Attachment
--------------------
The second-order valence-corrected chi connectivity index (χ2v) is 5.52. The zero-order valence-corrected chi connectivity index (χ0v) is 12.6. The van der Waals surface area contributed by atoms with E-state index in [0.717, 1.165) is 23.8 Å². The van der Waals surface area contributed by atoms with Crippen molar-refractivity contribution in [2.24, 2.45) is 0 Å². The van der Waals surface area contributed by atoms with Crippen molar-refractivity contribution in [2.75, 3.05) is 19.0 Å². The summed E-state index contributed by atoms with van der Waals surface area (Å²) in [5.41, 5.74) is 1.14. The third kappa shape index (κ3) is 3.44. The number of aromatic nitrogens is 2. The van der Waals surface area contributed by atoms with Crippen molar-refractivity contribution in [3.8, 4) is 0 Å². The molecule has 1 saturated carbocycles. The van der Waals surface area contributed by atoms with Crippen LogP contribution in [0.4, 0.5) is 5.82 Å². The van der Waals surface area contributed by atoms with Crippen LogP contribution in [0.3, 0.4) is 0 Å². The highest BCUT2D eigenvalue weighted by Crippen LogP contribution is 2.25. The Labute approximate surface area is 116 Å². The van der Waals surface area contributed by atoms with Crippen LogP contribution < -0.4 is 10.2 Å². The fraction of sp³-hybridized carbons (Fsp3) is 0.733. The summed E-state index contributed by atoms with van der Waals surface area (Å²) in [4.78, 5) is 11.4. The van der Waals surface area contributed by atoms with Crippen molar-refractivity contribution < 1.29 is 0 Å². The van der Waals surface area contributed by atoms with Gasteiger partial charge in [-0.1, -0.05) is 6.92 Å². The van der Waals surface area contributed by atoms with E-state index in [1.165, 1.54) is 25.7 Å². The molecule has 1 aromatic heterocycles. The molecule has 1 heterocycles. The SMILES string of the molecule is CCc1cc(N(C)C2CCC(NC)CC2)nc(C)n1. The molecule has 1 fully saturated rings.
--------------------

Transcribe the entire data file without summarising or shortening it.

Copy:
The second-order valence-corrected chi connectivity index (χ2v) is 5.52. The zero-order valence-corrected chi connectivity index (χ0v) is 12.6. The van der Waals surface area contributed by atoms with E-state index in [0.717, 1.165) is 23.8 Å². The van der Waals surface area contributed by atoms with Crippen molar-refractivity contribution in [2.24, 2.45) is 0 Å². The van der Waals surface area contributed by atoms with Crippen molar-refractivity contribution in [2.75, 3.05) is 19.0 Å². The summed E-state index contributed by atoms with van der Waals surface area (Å²) in [5.41, 5.74) is 1.14. The third kappa shape index (κ3) is 3.44. The number of aromatic nitrogens is 2. The van der Waals surface area contributed by atoms with Crippen molar-refractivity contribution in [3.8, 4) is 0 Å². The molecule has 1 saturated carbocycles. The van der Waals surface area contributed by atoms with Crippen LogP contribution in [0.4, 0.5) is 5.82 Å². The van der Waals surface area contributed by atoms with Crippen LogP contribution in [0.3, 0.4) is 0 Å². The highest BCUT2D eigenvalue weighted by Crippen LogP contribution is 2.25. The Labute approximate surface area is 116 Å². The van der Waals surface area contributed by atoms with Crippen LogP contribution < -0.4 is 10.2 Å². The fraction of sp³-hybridized carbons (Fsp3) is 0.733. The summed E-state index contributed by atoms with van der Waals surface area (Å²) in [4.78, 5) is 11.4. The van der Waals surface area contributed by atoms with Crippen molar-refractivity contribution < 1.29 is 0 Å². The van der Waals surface area contributed by atoms with Gasteiger partial charge in [-0.1, -0.05) is 6.92 Å². The van der Waals surface area contributed by atoms with E-state index in [1.165, 1.54) is 25.7 Å². The molecule has 1 aromatic heterocycles. The molecule has 1 heterocycles. The SMILES string of the molecule is CCc1cc(N(C)C2CCC(NC)CC2)nc(C)n1. The molecule has 1 fully saturated rings.